Feb. 24 (Bloomberg) -- Oil & Gas Development Co., Pakistan’s biggest energy explorer, reported a 9.4 percent decline in fiscal second-quarter profit after paying higher tax.
Net income in the three months ended Dec. 31 fell to 14.9 billion rupees ($175 million), or 3.46 rupees a share, from 16.4 billion rupees, or 3.82 rupees, a year earlier, the Islamabad-based company said in a statement to the stock exchange today. Sales rose 2 percent to 41.6 billion rupees.
Pakistan, which imports 80 percent of its petroleum consumption, needs to increase energy production to help curb a widening deficit. The government gives exploration companies an incentive of paying a lower tax rate when drilling increases.
“The tax rate was higher because the company spent less on exploration this quarter,” said Hamad Aslam, a research analyst at BMA Capital in Karachi, who has a “sell” recommendation on the stock. Exploration expenses declined to 1 billion rupees in the second quarter from 3.5 billion rupees a year earlier, Oil & Gas said in the statement.
The tax burden also rose because of levies paid in advance to reimburse the government for land damaged from drilling, Basharat Mirza, the company spokesman, said by telephone from Islamabad.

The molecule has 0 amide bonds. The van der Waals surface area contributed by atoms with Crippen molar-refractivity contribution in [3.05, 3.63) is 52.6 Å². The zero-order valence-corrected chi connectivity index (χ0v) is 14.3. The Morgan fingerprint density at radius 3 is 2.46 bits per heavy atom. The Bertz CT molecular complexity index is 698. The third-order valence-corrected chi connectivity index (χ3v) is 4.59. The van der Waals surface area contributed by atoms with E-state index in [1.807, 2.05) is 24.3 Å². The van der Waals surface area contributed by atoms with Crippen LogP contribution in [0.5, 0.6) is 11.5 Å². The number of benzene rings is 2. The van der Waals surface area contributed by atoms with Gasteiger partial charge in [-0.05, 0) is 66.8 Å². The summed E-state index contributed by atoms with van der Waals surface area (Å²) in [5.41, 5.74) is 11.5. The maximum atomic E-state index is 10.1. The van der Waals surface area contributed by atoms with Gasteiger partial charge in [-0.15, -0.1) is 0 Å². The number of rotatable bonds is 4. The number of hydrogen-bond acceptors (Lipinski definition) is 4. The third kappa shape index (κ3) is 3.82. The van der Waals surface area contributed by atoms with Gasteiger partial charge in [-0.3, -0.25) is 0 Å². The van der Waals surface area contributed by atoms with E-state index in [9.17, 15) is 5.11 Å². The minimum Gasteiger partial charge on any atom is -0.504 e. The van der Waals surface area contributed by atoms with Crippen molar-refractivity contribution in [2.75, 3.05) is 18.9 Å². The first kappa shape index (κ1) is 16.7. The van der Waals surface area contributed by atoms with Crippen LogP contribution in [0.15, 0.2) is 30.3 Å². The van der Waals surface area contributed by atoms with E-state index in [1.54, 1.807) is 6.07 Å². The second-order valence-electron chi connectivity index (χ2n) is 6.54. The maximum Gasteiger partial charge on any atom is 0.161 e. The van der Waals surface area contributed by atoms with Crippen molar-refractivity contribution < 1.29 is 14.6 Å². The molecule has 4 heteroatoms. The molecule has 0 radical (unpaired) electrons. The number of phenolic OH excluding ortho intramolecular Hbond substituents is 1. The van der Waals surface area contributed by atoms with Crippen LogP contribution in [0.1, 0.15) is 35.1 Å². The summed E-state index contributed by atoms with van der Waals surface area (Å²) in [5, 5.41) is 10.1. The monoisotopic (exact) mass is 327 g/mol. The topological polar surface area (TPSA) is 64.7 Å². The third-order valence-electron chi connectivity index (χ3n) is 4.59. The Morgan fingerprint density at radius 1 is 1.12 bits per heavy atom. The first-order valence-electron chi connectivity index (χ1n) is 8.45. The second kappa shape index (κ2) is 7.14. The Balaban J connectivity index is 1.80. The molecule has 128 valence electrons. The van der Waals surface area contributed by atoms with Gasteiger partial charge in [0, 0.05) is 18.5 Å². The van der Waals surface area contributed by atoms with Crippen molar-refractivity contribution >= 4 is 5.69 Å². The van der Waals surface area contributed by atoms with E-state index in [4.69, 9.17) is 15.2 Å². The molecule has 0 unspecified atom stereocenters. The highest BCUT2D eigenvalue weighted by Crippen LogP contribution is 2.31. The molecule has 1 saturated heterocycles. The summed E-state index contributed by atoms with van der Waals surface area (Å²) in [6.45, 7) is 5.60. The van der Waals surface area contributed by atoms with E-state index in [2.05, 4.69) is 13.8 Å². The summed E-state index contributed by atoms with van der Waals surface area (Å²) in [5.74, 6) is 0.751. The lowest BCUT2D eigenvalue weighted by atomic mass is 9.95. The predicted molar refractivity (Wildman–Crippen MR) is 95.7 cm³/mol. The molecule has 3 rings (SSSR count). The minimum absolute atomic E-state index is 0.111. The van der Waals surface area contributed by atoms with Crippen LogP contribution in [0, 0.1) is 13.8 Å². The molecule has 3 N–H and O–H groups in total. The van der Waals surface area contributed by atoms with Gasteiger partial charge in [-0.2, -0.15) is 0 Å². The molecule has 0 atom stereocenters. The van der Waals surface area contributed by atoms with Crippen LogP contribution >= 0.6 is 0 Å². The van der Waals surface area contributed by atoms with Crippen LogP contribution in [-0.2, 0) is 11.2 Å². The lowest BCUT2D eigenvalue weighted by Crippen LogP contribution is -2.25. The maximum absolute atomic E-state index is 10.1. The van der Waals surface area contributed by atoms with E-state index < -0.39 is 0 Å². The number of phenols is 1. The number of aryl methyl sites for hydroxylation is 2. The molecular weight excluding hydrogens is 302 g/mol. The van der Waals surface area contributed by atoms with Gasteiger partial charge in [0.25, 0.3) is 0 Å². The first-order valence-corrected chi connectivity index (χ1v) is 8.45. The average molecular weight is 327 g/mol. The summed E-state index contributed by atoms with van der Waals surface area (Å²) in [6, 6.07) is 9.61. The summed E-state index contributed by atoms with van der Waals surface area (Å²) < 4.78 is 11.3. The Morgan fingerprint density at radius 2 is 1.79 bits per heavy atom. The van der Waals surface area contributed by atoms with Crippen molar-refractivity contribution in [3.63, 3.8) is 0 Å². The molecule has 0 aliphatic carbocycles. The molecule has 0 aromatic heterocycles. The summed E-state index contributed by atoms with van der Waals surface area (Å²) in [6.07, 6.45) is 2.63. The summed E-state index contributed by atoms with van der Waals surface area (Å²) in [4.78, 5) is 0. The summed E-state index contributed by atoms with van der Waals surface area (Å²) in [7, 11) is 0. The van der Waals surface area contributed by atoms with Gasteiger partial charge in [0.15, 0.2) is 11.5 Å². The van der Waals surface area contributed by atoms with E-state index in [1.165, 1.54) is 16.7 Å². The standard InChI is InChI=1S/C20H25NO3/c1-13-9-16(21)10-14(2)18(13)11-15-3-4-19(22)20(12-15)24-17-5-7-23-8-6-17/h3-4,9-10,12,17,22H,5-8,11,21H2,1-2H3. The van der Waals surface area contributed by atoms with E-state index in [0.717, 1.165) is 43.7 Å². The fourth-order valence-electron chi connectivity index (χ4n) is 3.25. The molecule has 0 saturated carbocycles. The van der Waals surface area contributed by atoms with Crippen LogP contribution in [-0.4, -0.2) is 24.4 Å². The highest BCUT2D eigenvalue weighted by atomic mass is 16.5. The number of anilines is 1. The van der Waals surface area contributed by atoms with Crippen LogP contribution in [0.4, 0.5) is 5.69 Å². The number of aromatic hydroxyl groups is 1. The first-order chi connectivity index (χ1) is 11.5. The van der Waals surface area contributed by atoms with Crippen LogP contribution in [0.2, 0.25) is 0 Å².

Energy demand in Pakistan is three times supply, according to government estimates. The country’s energy resources are depleting, prompting the government to increase gas prices in a bid to encourage exploration and help meet demand.
Oil & Gas shares rose rose 0.9 percent to 158.08 rupees at the 3:30 p.m. local time close on the Karachi Stock Exchange. The stock has fallen 7.5 percent this year.
The explorer’s crude production “contracted 2.6 percent because of depleting oilfield sources like the one called Dodak in the south, which contributes 14 percent of the company’s total production,” Shahbaz Ashraf, a research analyst with Arif Habib Ltd., wrote in a report to clients on Feb. 22. He has a “sell” recommendation on the stock.
The government, which owns a 75 percent stake in Oil & Gas, plans to raise as much as $1 billion by selling convertible bonds globally to help bridge a widening deficit, Privatization Minister Naveed Qamar said in an interview yesterday.
Prices of oil and gas in Pakistan climbed 12 percent and 22 percent, respectively, from the previous year because of rising global prices, Ashraf said.
Oil advanced to the highest in 30 months in London as Libya’s violent uprising reduced supplies from Africa’s third-biggest producer.
Brent oil for April settlement rose as much as $8.54, or 7.7 percent, to $119.79 a barrel on the ICE Futures Europe exchange, the highest since Aug. 21, 2008. The contract traded at $116.33 at 9:45 a.m. London time. It has rallied 13 percent this week.
Crude for April delivery on the New York Mercantile Exchange gained as much as $5.31, or 5.4 percent, to $103.41 a barrel in electronic trading.
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